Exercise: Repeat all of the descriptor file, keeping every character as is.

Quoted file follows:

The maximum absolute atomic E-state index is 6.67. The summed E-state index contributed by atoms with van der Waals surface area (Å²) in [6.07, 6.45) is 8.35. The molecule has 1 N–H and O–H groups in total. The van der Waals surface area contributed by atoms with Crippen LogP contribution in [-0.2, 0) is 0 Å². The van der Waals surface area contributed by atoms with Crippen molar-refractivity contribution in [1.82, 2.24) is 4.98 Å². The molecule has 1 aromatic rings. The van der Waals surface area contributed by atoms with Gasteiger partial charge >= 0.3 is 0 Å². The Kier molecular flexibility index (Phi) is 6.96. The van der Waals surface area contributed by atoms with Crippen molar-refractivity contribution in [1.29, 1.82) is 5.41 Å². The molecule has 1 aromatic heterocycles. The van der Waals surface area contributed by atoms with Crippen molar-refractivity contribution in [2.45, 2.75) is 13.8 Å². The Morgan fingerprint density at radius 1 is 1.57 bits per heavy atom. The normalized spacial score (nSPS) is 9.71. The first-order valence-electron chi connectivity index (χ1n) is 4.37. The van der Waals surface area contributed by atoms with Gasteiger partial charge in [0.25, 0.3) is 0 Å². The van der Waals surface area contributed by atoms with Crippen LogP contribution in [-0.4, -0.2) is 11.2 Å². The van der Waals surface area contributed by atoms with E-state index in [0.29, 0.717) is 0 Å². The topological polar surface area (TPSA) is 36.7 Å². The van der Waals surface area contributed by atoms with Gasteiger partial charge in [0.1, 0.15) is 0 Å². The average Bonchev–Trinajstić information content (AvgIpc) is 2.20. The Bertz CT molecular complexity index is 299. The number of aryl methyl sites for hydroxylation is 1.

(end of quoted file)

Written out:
The maximum absolute atomic E-state index is 6.67. The summed E-state index contributed by atoms with van der Waals surface area (Å²) in [6.07, 6.45) is 8.35. The molecule has 1 N–H and O–H groups in total. The van der Waals surface area contributed by atoms with Crippen LogP contribution in [-0.2, 0) is 0 Å². The van der Waals surface area contributed by atoms with Crippen molar-refractivity contribution in [1.82, 2.24) is 4.98 Å². The molecule has 1 aromatic rings. The van der Waals surface area contributed by atoms with Gasteiger partial charge >= 0.3 is 0 Å². The Kier molecular flexibility index (Phi) is 6.96. The van der Waals surface area contributed by atoms with Crippen molar-refractivity contribution in [1.29, 1.82) is 5.41 Å². The molecule has 1 aromatic heterocycles. The van der Waals surface area contributed by atoms with Crippen molar-refractivity contribution in [2.45, 2.75) is 13.8 Å². The Morgan fingerprint density at radius 1 is 1.57 bits per heavy atom. The normalized spacial score (nSPS) is 9.71. The first-order valence-electron chi connectivity index (χ1n) is 4.37. The van der Waals surface area contributed by atoms with Gasteiger partial charge in [0.25, 0.3) is 0 Å². The van der Waals surface area contributed by atoms with Crippen LogP contribution in [-0.4, -0.2) is 11.2 Å². The van der Waals surface area contributed by atoms with E-state index in [0.29, 0.717) is 0 Å². The topological polar surface area (TPSA) is 36.7 Å². The van der Waals surface area contributed by atoms with Gasteiger partial charge in [0.1, 0.15) is 0 Å². The average Bonchev–Trinajstić information content (AvgIpc) is 2.20. The Bertz CT molecular complexity index is 299. The number of aryl methyl sites for hydroxylation is 1.